Russia continues to violate the Intermediate-Range Nuclear Forces (INF) Treaty by fielding a prohibited ground-launched cruise missile system.

Rose Gottemoeller and Brian McKeon, two high-level administration officials dealing with arms control issues, testified earlier this month before a joint hearing of the House Armed Services and Foreign Affairs Committees on how the Obama administration is responding to Russia’s INF Treaty violations.

Despite extended questioning, committee members failed to elicit specifics from the administration officials on what they were doing beyond imploring Russia to return to compliance and stepping up a U.S. defense presence in Eastern Europe.

The administration’s actions, such as they are, have thus far proven ineffective. In the face of U.S. pleading, Russia refuses to even acknowledge the existence of the offending missile, let alone take steps to return to compliance with the treaty.

Arms control violations are becoming routine for Russia. As Gottemoeller testified in a 2014 hearing on the same topic, the administration is concerned about possible Russian violations of several treaties, including the Conventional Forces in Europe Treaty and the Biological Weapons Convention.

As Russia’s brazen violations make clear, the INF Treaty has outlived its strategic utility to the United States. The U.S. should withdraw from the treaty. There is no reason for the U.S. to limit its own nuclear options while Russia clearly does not consider itself bound by the treaty. Doing so would be to effectively invite Russia to gain an advantage across an entire class of weapons.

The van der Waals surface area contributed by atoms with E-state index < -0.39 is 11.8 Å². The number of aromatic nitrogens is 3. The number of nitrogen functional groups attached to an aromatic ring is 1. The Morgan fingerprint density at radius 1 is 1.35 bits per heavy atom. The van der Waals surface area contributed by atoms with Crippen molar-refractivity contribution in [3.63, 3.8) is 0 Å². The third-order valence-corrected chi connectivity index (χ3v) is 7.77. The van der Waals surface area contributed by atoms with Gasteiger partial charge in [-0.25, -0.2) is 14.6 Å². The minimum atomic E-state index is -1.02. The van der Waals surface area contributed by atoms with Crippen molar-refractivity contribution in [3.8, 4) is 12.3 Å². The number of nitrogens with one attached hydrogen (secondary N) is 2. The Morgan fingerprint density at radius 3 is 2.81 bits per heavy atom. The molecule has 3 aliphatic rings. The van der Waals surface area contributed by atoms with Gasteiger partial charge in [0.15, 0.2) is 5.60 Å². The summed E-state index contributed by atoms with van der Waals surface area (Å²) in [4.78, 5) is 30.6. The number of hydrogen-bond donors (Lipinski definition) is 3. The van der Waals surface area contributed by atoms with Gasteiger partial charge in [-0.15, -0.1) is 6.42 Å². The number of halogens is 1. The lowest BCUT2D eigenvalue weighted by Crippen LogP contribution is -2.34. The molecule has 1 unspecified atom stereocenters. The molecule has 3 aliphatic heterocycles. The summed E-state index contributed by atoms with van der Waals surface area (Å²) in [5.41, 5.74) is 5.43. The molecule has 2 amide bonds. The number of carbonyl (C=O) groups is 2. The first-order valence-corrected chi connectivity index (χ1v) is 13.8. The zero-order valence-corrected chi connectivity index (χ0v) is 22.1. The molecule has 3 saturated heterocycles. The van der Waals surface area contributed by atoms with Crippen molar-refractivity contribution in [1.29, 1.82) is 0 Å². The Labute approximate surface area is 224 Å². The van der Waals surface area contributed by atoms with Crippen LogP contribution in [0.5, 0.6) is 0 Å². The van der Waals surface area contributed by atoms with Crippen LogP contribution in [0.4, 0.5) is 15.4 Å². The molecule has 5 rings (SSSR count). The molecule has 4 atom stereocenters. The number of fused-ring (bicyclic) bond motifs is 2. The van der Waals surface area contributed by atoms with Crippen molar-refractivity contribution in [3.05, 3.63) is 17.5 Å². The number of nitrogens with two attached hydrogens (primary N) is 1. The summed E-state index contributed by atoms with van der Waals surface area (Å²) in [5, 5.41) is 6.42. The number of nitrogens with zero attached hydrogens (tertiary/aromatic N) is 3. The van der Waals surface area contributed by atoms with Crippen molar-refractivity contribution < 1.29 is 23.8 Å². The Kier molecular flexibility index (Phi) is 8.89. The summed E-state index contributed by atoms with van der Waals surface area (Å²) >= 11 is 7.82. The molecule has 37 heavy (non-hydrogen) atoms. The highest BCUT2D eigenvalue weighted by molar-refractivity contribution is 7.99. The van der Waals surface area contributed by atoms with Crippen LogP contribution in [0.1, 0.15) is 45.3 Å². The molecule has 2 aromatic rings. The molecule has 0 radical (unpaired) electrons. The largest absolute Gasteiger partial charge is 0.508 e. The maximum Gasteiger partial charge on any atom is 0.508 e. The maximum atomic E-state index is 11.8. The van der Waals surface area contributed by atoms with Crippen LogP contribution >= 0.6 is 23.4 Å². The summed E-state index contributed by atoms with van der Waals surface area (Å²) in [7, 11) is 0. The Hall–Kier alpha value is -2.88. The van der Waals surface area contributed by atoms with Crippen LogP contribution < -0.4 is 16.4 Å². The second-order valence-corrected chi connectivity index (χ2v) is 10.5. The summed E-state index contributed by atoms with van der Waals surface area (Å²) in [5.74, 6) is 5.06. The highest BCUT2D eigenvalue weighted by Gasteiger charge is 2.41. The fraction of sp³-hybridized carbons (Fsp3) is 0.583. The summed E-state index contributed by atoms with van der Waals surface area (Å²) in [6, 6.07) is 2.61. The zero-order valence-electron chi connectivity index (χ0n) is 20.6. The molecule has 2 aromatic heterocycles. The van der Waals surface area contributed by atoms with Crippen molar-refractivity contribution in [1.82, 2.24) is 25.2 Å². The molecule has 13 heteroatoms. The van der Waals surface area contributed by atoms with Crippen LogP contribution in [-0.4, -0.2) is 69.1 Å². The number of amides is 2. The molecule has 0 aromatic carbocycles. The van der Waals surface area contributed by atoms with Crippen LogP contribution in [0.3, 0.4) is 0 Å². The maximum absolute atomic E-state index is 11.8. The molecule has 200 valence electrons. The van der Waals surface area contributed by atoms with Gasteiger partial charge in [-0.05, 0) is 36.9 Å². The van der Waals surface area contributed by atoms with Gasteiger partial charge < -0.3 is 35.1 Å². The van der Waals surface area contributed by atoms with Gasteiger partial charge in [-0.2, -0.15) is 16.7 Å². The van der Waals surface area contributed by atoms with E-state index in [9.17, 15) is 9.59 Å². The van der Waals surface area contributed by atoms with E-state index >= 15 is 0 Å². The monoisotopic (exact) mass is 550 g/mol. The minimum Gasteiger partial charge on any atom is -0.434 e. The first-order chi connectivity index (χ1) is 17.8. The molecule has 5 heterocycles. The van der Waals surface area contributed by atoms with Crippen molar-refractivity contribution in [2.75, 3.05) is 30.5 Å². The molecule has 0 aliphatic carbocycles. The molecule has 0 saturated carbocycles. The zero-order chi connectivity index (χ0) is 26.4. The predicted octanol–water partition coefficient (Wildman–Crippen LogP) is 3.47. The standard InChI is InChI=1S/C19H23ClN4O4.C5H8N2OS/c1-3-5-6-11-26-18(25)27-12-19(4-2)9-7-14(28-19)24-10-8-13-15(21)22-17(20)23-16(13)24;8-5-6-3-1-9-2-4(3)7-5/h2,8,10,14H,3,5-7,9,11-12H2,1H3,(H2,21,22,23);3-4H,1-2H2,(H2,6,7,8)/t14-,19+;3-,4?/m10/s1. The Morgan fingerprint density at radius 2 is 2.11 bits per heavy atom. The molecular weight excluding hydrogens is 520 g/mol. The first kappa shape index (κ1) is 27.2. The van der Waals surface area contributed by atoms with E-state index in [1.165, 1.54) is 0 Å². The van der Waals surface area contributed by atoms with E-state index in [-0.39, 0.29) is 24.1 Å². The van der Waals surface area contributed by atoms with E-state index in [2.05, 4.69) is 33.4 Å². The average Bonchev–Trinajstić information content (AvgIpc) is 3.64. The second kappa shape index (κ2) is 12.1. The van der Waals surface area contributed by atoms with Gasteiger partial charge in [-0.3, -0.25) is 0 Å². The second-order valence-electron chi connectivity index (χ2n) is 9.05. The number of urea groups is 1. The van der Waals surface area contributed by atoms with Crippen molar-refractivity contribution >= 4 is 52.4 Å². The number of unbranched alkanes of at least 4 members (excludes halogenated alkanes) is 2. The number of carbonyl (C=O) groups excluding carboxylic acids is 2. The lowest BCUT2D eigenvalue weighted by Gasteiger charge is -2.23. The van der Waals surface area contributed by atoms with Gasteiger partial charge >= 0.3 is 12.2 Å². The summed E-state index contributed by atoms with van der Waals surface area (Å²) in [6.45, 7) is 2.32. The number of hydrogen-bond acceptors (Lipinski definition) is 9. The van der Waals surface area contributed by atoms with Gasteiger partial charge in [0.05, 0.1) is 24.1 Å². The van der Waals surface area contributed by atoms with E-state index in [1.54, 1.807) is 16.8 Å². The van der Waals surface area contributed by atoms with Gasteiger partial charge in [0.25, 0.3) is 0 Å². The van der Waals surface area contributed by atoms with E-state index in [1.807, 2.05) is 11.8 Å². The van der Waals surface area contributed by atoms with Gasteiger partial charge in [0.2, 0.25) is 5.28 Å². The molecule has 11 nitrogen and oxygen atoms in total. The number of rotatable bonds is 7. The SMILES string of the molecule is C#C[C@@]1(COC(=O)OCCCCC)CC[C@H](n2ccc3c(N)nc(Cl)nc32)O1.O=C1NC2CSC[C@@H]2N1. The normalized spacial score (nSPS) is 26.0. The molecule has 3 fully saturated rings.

The INF Treaty also precludes the U.S.’s thinking strategically about intermediate-range weapons, in much the same way the 1922 Washington Naval Treaty limited U.S. knowledge of aircraft carriers prior to World War II.

As the Heritage Foundation’s Michaela Dodge argues:

[T]he INF Treaty has limited U.S. institutional knowledge of the role of ground-launched intermediate-range ballistic missiles in the U.S. defense posture. The United States has given little or no thought to integrating intermediate-range systems into its force posture since the INF Treaty was signed—despite the aggressive rise of China and threats from rogue states.

In addition to withdrawing from the INF Treaty, the U.S. should also step up its nuclear modernization efforts, which pale in comparison to Russia’s.

Not only is Russia undertaking extensive nuclear modernization programs, but its leaders are signaling an increased willingness to use nuclear weapons and have made several nuclear threats against NATO members.

As McKeon testified:

“[T]hese reckless comments cause us to wonder whether Russia continues to respect the profound caution that world leaders in the nuclear age have shown with regard to the brandishing of nuclear weapons or nuclear-inspired rhetoric.”

It’s time to take serious steps to counter Russia’s arms control violations and nuclear aggression.